In Bedford County, Virginia, a school bus driver and an aide are being named in a shocking $20 million lawsuit that claims the two abused Timothy Kilpatrick, a young autistic boy, back in 2009.
The women, Alice Davis Holland (the bus driver) and Mary Alice Evans (a special education bus aide) were convicted of assault and battery following the incident, but it seems new problems for the two former district employees are on the horizon.
According to allegations, the Holland and Evans had repeatedly physically abused the then 11-year-old boy. Ryan Edwards, a spokesperson for Bedford County Schools, says that neither of the women have been employed by the district since September of 2009. And WSLS.com has more about the legal penalty they faced for the allegations waged against them:
Holland, of Bedford County, was sentenced to one month of active jail time and another 11 months of suspended time. Evans, of Bedford, received two months of active jail time and 10 months of a suspected sentence.
Interestingly, while the two were charged with misdemeanor assault, a prosecutor dropped a separate felony child abuse charge. Now, the child's family is taking action of their own.
Allegations and convictions are one thing, but video footage is another. Lawyers for the boy's father, Thomas Kilpatrick, were apparently able to secure a disturbing bus video through Freedom of Information Act requests. In it, the driver or her assistant can be seen hitting the child with a fly swatter, while at other times choking, kicking and beating him with their bare hands.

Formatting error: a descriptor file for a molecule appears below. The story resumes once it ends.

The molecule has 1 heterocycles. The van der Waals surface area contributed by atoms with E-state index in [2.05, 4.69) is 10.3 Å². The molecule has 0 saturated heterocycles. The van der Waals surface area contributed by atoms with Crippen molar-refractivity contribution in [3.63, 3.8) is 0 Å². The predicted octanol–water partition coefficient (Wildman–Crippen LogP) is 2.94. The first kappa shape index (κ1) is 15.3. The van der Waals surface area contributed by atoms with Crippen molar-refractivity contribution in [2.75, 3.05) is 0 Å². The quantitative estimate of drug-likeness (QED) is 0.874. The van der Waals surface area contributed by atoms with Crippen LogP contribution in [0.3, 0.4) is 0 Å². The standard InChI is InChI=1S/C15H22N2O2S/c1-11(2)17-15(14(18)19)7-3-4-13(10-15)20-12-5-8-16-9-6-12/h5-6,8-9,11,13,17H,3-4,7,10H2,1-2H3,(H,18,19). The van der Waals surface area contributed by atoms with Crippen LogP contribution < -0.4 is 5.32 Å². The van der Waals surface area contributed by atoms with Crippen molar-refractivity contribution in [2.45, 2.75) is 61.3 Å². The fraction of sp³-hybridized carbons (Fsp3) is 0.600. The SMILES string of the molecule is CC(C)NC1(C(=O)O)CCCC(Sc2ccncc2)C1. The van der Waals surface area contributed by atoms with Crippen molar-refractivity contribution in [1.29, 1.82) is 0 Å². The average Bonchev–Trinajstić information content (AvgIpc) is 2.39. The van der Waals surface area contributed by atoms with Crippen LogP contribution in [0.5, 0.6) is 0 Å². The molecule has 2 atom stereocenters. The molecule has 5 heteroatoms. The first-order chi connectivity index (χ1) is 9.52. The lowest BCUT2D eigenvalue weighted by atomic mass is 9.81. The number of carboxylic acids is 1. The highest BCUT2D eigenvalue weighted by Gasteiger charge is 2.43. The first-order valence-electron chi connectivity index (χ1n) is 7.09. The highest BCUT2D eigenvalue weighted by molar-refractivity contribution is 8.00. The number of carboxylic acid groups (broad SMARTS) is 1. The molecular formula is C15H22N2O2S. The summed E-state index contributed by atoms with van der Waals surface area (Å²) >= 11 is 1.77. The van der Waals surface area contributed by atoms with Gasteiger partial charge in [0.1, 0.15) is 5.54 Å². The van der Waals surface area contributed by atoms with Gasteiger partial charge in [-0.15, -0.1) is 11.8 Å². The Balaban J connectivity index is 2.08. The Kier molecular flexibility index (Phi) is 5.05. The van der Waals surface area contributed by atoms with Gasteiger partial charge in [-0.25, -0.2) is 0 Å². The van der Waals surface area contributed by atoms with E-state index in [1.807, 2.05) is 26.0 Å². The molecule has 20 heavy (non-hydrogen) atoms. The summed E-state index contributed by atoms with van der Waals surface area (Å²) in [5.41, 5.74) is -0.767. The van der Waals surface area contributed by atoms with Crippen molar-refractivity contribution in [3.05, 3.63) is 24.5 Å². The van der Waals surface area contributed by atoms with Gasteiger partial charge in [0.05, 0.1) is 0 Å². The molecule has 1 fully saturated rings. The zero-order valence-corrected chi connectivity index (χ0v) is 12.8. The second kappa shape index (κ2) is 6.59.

Watch the disturbing footage for yourself:
In the 2009 clip, young Timothy, who is now 14 years old and whose autism is so severe that he can barely speak, seems to be crying out. At times, be moves his arms and legs, seemingly trying to stop the women from touching him. In this particular incident, the child was strapped to his seat with a double harness, which didn't allow for much movement.
While the boy's father claims that he attempted to let authorities know about the abuse well before it was discovered, he claims they didn't listen. The Times Dispatch reports:
Kilpatrick, though, said he had brought concerns to school officials nearly a year earlier after his son started showing signs of injuries and fears about riding the bus. Tapes of incidents during that time could not be located, according to the suit.
The father said Wednesday during a phone interview that he was unable to get school personnel to respond to concerns that his son was being harmed when he first reported in November 2008 that Timothy was coming home with bruises and scratch marks on his arms and face.
The lawsuit being launched by the Kilpatrick family names, as defendants, the Bedford County School Board, the two women on the bus, and Sara Staton -- the director of special service for the school district.
In the complaint, the family alleges that Timothy was denied equal access to and enjoyment of the transportation system. Of course, the fact that their son was forced to fear physical and psychological threats to his well-being when riding the bus is also mentioned.